Former Barcelona chief Josep Bartomeu released day after arrest

Court says Bartomeu and a former adviser had made use of their right not to give a statement in court

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Former Barcelona president Josep Maria Bartomeu was released on Tuesday, a Barcelona court said, a day after he was arrested in a probe related to allegations of improper management and business corruption.

The statement said Bartomeu, president between 2014-20, and his former adviser Jaume Masferrer, had made use of their right not to give a statement in court and the judge had agreed to their provisional release.

The court said the judge had sought to question them as part of an investigation opened in May 2020 into the suspected crimes of false administration and business corruption.

Catalan police raided the offices of Barcelona on Monday, making four arrests in what they described "an investigation into alleged crimes related to property and the socio-economic order".

Barcelona CEO Oscar Grau and legal services director Roman Gomez Ponti were detained and later released on Monday while Bartomeu and Masferrer spent the night in a Barcelona police station.

The club's offices at their Camp Nou stadium were one of five properties searched by police during the operation.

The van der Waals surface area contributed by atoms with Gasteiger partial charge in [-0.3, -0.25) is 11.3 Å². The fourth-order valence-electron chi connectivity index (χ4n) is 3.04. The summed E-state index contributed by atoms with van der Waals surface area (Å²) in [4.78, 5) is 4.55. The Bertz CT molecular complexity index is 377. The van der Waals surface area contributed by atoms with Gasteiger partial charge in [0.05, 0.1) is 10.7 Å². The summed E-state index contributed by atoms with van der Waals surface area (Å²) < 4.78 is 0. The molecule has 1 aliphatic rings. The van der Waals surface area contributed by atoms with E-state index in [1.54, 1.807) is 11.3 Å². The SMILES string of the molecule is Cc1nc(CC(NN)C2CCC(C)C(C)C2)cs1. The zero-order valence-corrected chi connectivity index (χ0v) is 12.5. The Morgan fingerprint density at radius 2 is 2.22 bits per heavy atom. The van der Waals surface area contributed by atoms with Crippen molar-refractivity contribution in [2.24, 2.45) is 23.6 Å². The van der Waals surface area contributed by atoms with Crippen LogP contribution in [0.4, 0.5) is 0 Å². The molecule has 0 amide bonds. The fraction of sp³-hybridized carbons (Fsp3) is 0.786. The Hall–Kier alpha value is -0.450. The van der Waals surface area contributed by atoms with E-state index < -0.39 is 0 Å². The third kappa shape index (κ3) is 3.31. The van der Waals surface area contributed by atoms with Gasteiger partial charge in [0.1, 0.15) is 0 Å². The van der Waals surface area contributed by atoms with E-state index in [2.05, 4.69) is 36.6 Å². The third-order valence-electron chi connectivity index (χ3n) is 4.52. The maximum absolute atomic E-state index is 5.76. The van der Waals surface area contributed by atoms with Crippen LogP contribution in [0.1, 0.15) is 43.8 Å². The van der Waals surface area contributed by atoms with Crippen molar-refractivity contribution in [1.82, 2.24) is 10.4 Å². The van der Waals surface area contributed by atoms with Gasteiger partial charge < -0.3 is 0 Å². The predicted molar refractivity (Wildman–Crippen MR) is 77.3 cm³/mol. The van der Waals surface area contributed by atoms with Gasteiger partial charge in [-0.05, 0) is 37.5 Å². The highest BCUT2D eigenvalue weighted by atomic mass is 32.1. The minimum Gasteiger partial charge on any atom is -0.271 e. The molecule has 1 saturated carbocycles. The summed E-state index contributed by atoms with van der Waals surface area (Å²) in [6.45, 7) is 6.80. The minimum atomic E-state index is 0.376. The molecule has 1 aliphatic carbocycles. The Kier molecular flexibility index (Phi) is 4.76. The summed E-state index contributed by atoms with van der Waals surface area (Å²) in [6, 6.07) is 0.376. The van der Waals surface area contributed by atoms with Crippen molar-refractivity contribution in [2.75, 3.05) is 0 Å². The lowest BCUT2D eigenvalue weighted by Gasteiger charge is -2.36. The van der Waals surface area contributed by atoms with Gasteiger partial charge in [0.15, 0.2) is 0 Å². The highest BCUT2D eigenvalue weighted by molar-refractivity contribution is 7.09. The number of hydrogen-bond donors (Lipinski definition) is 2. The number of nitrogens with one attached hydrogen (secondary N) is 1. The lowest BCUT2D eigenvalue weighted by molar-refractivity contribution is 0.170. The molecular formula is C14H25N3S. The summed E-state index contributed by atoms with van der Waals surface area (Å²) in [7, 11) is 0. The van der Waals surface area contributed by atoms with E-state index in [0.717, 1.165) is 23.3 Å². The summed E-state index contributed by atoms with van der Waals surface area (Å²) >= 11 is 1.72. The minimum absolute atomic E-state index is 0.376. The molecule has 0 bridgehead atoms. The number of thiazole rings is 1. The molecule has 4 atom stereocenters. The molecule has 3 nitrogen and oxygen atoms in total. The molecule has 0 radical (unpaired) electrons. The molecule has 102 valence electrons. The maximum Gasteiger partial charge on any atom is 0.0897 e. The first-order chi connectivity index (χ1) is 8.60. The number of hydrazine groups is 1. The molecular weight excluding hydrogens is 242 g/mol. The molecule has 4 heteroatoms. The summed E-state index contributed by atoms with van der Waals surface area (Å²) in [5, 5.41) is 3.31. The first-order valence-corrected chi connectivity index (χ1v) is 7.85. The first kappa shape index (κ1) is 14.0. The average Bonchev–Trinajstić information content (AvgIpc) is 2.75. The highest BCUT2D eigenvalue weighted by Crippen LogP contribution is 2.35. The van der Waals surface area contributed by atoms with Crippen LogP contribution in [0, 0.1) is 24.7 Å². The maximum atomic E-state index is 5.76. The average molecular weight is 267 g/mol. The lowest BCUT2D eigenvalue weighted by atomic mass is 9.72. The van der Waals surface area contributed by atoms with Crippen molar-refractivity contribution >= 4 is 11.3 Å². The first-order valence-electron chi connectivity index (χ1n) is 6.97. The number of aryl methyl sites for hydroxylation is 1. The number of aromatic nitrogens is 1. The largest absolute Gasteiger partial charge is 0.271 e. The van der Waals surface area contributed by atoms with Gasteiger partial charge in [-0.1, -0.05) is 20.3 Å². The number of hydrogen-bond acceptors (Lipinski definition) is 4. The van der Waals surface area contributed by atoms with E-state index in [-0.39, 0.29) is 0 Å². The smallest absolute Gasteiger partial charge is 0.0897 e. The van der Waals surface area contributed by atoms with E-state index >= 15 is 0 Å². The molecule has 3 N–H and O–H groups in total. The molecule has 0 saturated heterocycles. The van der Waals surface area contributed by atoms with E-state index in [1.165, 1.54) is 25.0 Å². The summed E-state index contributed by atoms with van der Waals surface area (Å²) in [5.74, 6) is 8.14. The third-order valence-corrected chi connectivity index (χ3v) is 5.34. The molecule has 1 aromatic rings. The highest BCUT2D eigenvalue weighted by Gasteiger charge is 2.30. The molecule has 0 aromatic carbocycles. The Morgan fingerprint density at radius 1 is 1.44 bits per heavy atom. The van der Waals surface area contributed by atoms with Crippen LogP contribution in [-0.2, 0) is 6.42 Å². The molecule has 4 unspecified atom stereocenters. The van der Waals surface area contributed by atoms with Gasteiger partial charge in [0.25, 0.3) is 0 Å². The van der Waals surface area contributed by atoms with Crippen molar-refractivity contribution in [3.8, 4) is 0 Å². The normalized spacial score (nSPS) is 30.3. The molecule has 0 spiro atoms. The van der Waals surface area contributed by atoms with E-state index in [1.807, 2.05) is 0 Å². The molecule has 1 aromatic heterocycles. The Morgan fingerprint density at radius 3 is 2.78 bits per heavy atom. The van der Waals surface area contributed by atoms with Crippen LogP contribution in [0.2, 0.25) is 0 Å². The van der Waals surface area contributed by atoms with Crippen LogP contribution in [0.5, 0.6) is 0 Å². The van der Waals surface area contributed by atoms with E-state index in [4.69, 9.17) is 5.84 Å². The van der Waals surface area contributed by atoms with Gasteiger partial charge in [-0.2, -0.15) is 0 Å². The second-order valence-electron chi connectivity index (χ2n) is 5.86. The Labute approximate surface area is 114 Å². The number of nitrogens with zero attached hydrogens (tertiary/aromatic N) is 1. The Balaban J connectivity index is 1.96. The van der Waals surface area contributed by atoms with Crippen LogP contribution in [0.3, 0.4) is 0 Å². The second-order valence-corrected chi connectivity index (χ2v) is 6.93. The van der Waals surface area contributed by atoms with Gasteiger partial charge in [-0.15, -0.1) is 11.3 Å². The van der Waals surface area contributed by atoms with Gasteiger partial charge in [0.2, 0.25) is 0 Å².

The raids came just six days before the club's presidential elections to decide on Bartomeu's successor. Club members will choose between former president Joan Laporta, Toni Freixa and Victor Font.

The so-called 'Barcagate' scandal involves allegations that the club covered up payments made to a company called I3 Ventures, hired to boost the image of the club on social media.

Part of the social media campaign included criticising current and former players such as Lionel Messi and Xavi, as well as two-time Champions League-winning coach Pep Guardiola. Messi described the controversy as "strange" in an interview with Catalan newspaper Mundo Deportivo.

Spanish radio station Cadena Ser claimed in February 2020 that Barca paid I3 Ventures an inflated fee and put payments through in smaller, separate amounts to avoid the club's financial controls.

Bartomeu maintained the company had been hired only to monitor posts on social media and announced an internal audit by PricewaterhouseCoopers, which cleared the club of financial corruption in July.

He resigned in October, avoiding a vote of no confidence triggered after more than 20,000 club members signed a petition against him.

Bartomeu's departure came in the same month Barcelona announced losses of €97 million ($114 million) for last season and following a dramatic decline in performances on the pitch as well as a personal falling-out with Messi.